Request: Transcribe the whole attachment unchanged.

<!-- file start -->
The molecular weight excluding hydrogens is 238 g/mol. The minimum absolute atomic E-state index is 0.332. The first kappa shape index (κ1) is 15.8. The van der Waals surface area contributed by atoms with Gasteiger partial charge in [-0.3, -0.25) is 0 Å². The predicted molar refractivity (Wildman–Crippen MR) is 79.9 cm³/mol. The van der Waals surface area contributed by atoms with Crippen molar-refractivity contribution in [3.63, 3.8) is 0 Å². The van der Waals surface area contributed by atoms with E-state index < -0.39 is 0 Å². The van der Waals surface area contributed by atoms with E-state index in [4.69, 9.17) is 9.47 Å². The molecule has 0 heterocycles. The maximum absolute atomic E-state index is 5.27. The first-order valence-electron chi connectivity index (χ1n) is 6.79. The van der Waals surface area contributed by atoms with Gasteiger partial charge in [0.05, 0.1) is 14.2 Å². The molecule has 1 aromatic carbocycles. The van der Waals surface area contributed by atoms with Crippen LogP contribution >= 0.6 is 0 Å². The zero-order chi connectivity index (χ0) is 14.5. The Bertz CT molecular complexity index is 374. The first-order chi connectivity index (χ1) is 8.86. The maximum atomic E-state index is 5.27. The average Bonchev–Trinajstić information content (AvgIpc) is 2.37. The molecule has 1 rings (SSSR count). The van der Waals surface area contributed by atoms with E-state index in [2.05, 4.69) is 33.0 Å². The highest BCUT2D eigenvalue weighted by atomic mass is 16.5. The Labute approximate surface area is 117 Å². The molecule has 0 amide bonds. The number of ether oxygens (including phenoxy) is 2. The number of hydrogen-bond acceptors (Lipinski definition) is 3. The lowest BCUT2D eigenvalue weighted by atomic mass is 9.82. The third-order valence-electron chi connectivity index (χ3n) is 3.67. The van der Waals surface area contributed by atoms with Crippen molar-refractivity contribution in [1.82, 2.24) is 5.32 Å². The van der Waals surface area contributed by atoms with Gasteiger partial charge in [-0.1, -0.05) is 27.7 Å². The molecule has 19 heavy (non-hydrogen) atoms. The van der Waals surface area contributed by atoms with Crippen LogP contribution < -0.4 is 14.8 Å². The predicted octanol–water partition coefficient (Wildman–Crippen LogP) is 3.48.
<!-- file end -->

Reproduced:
The molecular weight excluding hydrogens is 238 g/mol. The minimum absolute atomic E-state index is 0.332. The first kappa shape index (κ1) is 15.8. The van der Waals surface area contributed by atoms with Gasteiger partial charge in [-0.3, -0.25) is 0 Å². The predicted molar refractivity (Wildman–Crippen MR) is 79.9 cm³/mol. The van der Waals surface area contributed by atoms with Crippen molar-refractivity contribution in [3.63, 3.8) is 0 Å². The van der Waals surface area contributed by atoms with E-state index < -0.39 is 0 Å². The van der Waals surface area contributed by atoms with E-state index in [4.69, 9.17) is 9.47 Å². The molecule has 0 heterocycles. The maximum absolute atomic E-state index is 5.27. The first-order valence-electron chi connectivity index (χ1n) is 6.79. The van der Waals surface area contributed by atoms with Gasteiger partial charge in [0.05, 0.1) is 14.2 Å². The molecule has 1 aromatic carbocycles. The van der Waals surface area contributed by atoms with Crippen LogP contribution >= 0.6 is 0 Å². The zero-order chi connectivity index (χ0) is 14.5. The Bertz CT molecular complexity index is 374. The first-order chi connectivity index (χ1) is 8.86. The maximum atomic E-state index is 5.27. The average Bonchev–Trinajstić information content (AvgIpc) is 2.37. The molecule has 1 rings (SSSR count). The van der Waals surface area contributed by atoms with E-state index in [2.05, 4.69) is 33.0 Å². The highest BCUT2D eigenvalue weighted by atomic mass is 16.5. The Labute approximate surface area is 117 Å². The molecule has 0 amide bonds. The number of ether oxygens (including phenoxy) is 2. The number of hydrogen-bond acceptors (Lipinski definition) is 3. The lowest BCUT2D eigenvalue weighted by atomic mass is 9.82. The third-order valence-electron chi connectivity index (χ3n) is 3.67. The van der Waals surface area contributed by atoms with Crippen molar-refractivity contribution in [1.82, 2.24) is 5.32 Å². The van der Waals surface area contributed by atoms with Gasteiger partial charge in [-0.1, -0.05) is 27.7 Å². The molecule has 19 heavy (non-hydrogen) atoms. The van der Waals surface area contributed by atoms with Crippen LogP contribution < -0.4 is 14.8 Å². The predicted octanol–water partition coefficient (Wildman–Crippen LogP) is 3.48.